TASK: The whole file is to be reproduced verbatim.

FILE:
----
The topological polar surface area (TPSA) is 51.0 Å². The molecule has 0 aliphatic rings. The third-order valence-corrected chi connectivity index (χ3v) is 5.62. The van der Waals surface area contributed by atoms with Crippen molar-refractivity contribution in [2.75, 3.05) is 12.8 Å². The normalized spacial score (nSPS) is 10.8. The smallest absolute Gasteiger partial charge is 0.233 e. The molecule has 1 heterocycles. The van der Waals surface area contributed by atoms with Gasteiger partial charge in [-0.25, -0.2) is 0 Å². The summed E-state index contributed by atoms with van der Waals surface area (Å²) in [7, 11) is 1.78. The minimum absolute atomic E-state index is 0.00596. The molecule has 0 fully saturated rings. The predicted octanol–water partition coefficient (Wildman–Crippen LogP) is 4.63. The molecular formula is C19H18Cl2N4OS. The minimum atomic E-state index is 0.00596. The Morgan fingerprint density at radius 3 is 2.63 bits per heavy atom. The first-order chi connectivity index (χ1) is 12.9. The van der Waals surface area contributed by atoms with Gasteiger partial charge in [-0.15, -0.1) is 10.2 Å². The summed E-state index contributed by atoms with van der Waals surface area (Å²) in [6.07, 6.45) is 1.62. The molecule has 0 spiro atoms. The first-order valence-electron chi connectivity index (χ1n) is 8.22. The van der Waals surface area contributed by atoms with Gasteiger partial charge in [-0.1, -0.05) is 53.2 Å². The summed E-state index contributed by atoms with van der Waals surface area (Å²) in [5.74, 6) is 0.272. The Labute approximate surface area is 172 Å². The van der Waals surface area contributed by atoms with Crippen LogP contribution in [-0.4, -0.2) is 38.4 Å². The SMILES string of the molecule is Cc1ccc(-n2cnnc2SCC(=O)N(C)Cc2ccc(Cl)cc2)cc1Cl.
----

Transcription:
The topological polar surface area (TPSA) is 51.0 Å². The molecule has 0 aliphatic rings. The third-order valence-corrected chi connectivity index (χ3v) is 5.62. The van der Waals surface area contributed by atoms with Crippen molar-refractivity contribution in [2.75, 3.05) is 12.8 Å². The normalized spacial score (nSPS) is 10.8. The smallest absolute Gasteiger partial charge is 0.233 e. The molecule has 1 heterocycles. The van der Waals surface area contributed by atoms with Gasteiger partial charge in [-0.25, -0.2) is 0 Å². The summed E-state index contributed by atoms with van der Waals surface area (Å²) in [7, 11) is 1.78. The minimum absolute atomic E-state index is 0.00596. The molecule has 0 fully saturated rings. The predicted octanol–water partition coefficient (Wildman–Crippen LogP) is 4.63. The molecular formula is C19H18Cl2N4OS. The minimum atomic E-state index is 0.00596. The Morgan fingerprint density at radius 3 is 2.63 bits per heavy atom. The first-order chi connectivity index (χ1) is 12.9. The van der Waals surface area contributed by atoms with Gasteiger partial charge in [-0.15, -0.1) is 10.2 Å². The summed E-state index contributed by atoms with van der Waals surface area (Å²) in [6.07, 6.45) is 1.62. The molecule has 0 spiro atoms. The first-order valence-electron chi connectivity index (χ1n) is 8.22. The van der Waals surface area contributed by atoms with Gasteiger partial charge in [-0.1, -0.05) is 53.2 Å². The summed E-state index contributed by atoms with van der Waals surface area (Å²) in [5.74, 6) is 0.272. The Labute approximate surface area is 172 Å². The van der Waals surface area contributed by atoms with Crippen LogP contribution in [-0.4, -0.2) is 38.4 Å². The SMILES string of the molecule is Cc1ccc(-n2cnnc2SCC(=O)N(C)Cc2ccc(Cl)cc2)cc1Cl.